Improvised explosive materials are typically very unstable and subject to spontaneous, unintentional detonation triggered by a wide range of environmental effects ranging from impact and friction to electrostatic shock. Even subtle motion, change in temperature, or the nearby use of cellphones or radios, can trigger an unstable or remote-controlled device. Any interaction with explosive materials or devices by unqualified personnel should be considered a grave and immediate risk of death or dire injury. The safest response to finding an object believed to be an explosive device is to get as far away from it as possible.

Atomic bombs are based on the theory of nuclear fission, that when a large atom splits it releases a massive amount of energy. Hydrogen bombs use the energy from an initial fission explosion to create an even more powerful fusion explosion.

The term dirty bomb refers to a specialized device that relies on a comparatively low explosive yield to scatter harmful material over a wide area. Most commonly associated with radiological or chemical materials, dirty bombs seek to kill or injure and then to deny access to a contaminated area until a thorough clean-up can be accomplished. In the case of urban settings, this clean-up may take extensive time, rendering the contaminated zone virtually uninhabitable in the interim.

The power of large bombs is typically measured in kilotons (Kt) or megatons of TNT (Mt). The most powerful bombs ever used in combat were the two atomic bombs dropped by the United States to attack Hiroshima and Nagasaki, and the most powerful ever tested was the Tsar Bomba. The most powerful non-nuclear bomb is Russian "Father of All Bombs" (officially Aviation Thermobaric Bomb of Increased Power (ATBIP))[7] followed by the United States Air Force's MOAB (officially Massive Ordnance Air Blast, or more commonly known as the "Mother of All Bombs").

Below is a list of five different types of bombs based on the fundamental explosive mechanism they employ.

  Compressed Gas

Relatively small explosions can be produced by pressurizing a container until catastrophic failure such as with a dry ice bomb. Technically, devices that create explosions of this type can not be classified as "bombs" by the definition presented at the top of this article. However, the explosions created by these devices can cause property damage, injury, or death. Flammable liquids, gasses and gas mixtures dispersed in these explosions may also ignite if exposed to a spark or flame.

  Low Explosive

The simplest and oldest type of bombs store energy in the form of a low explosive. Black powder is an example of a low explosive. Low explosives typically consist of a composition of an oxidizing salt, such as potassium nitrate, and solid fuel, such as charcoal or aluminum powder. These compositions deflagrate upon ignition producing hot gas. Under normal circumstances deflagration occurs too slowly to produce a significant pressure wave. Low explosives must, therefore, be used in large quantities or confined in a container with a high burst pressure to be used as an effective bomb.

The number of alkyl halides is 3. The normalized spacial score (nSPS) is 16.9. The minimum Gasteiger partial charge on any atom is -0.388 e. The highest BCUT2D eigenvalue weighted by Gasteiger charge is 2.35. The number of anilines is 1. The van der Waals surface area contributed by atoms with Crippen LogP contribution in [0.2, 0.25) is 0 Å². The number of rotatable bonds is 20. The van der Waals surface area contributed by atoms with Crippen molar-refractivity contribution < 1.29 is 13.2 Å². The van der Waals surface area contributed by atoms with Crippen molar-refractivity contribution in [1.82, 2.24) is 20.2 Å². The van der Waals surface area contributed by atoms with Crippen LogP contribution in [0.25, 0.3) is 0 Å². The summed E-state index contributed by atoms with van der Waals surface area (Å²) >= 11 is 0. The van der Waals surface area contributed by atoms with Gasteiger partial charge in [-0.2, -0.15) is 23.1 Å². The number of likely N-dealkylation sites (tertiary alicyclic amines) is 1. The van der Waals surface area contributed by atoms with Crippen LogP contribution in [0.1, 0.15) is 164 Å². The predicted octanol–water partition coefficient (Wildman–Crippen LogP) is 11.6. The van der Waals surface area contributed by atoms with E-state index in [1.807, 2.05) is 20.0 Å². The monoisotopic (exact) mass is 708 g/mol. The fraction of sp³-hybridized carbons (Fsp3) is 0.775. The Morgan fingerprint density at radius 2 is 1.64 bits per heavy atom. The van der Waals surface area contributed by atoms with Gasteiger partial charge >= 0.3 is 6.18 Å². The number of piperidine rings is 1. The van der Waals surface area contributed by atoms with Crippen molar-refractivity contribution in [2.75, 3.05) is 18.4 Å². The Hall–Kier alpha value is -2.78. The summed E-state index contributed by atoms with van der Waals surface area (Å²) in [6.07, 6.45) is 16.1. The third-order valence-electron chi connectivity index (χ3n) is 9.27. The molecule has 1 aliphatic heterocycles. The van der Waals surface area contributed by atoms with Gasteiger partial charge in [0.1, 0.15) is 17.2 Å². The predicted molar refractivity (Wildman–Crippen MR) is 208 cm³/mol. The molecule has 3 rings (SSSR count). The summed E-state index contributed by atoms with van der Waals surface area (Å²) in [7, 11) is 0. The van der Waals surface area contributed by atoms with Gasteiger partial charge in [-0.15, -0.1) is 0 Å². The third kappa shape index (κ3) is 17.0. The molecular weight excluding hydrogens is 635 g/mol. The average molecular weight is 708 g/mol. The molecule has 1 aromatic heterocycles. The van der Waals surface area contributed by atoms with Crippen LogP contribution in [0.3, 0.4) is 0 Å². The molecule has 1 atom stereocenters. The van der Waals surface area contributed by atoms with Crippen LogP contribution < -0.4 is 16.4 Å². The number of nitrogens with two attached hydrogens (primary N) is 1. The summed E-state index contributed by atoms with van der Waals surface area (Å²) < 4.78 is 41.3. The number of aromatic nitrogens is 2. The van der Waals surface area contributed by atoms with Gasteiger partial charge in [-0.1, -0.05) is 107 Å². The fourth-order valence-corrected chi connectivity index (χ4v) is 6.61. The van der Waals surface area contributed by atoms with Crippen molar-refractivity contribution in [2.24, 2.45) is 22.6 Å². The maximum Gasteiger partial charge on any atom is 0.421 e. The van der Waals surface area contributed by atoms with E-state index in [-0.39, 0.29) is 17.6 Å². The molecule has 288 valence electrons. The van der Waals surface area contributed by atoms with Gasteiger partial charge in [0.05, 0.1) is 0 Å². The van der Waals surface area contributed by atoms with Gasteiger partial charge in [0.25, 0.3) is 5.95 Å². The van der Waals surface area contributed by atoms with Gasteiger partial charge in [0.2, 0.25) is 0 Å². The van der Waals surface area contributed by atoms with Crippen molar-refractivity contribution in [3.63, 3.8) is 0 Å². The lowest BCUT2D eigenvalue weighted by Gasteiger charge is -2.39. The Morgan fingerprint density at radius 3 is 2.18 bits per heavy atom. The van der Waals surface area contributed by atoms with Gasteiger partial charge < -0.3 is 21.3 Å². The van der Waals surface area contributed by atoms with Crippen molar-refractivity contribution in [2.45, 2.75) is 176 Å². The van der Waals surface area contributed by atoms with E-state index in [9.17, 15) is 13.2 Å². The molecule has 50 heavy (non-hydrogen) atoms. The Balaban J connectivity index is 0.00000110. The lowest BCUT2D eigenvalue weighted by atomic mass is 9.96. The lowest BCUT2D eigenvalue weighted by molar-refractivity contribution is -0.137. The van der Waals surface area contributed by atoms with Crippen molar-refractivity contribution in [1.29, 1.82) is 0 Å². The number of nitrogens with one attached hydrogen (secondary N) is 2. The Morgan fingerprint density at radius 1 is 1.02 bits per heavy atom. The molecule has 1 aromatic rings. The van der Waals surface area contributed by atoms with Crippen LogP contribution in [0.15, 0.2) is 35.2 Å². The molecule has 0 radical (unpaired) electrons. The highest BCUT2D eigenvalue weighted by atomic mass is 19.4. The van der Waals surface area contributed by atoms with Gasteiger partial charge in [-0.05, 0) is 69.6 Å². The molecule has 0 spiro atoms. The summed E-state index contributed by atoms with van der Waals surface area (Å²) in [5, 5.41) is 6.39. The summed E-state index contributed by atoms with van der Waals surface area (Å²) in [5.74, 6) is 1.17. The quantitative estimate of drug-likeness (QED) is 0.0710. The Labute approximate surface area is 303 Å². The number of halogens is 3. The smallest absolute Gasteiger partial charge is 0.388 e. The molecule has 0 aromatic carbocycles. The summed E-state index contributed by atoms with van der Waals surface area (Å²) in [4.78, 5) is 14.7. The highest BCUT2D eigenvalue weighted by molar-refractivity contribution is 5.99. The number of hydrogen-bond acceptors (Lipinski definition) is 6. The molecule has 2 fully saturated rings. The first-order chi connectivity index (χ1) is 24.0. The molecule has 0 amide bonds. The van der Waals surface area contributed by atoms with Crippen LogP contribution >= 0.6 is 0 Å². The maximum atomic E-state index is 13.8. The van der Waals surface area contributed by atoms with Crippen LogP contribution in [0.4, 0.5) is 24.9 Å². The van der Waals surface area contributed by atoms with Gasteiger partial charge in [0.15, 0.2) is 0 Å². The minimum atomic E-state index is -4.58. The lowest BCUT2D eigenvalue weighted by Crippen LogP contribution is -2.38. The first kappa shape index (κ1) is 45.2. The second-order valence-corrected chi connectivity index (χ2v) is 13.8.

High Explosive

A high explosive bomb is one that employs a process called "detonation" to rapidly release its chemical energy. Detonation is distinct from deflagration in that the chemical reaction propagates faster than the speed of sound (often many times faster) in an intense shock wave. Therefore, the pressure wave produced by a high explosive is not significantly increased by confinement as detonation occurs so quickly that the resulting plasma does not expand much before all the explosive material has reacted. This has led to the development of plastic explosive. A casing is still employed in some high explosive bombs, but with the purpose of fragmentation. Most high explosive bombs consist of an insensitive secondary explosive that must be detonated with a blasting cap containing a more sensitive primary explosive.

  Nuclear Fission

Nuclear fission type atomic bombs utilize the energy present in very heavy atomic nuclei, such as U-235 or Pu-239. In order to release this energy rapidly, a certain amount of the fissile material must be very rapidly consolidated while being exposed to a neutron source. If consolidation occurs slowly, repulsive forces drive the material apart before a significant explosion can occur. Under the right circumstances, rapid consolidation can provoke a chain reaction that can proliferate and intensify by many orders of magnitude within microseconds. The energy released by a nuclear fission bomb may be tens of thousands of times greater than a chemical bomb of the same mass.

  Nuclear Fusion

Nuclear fusion type atomic bombs release energy through the fusion of the light atomic nuclei of deuterium and tritium. With this type of bomb, a thermonuclear detonation is triggered by the detonation of a fission type nuclear bomb contained within a material containing high concentrations of deuterium and tritium. Weapon yield is typically increased with a tamper that increases the duration and intensity of the reaction through inertial confinement and neutron reflection. Nuclear fusion bombs can have arbitrarily high yields making them hundreds or thousands of times more powerful than nuclear fission bombs.

  Delivery

  A B-2 Spirit drops forty-seven 500 lb (230 kg) class Mark 82 bombs (little more than half a B-2's total ordnance payload) in a 1994 live fire exercise in California
  An F-15E Strike Eagle releasing 1 5,000 lb (2,300 kg) GBU-28 "Bunker Buster" during a test

The first air-dropped bombs were used by the Austrians in the 1849 siege of Venice. Two hundred unmanned balloons carried small bombs although few bombs actually hit the city.[8]

The first bombing from a fixed-wing aircraft took place in 1911 when the Italians bombed the Turkish lines in what is now Libya, during the Italo-Turkish War. The bombs were dropped by hand.[9]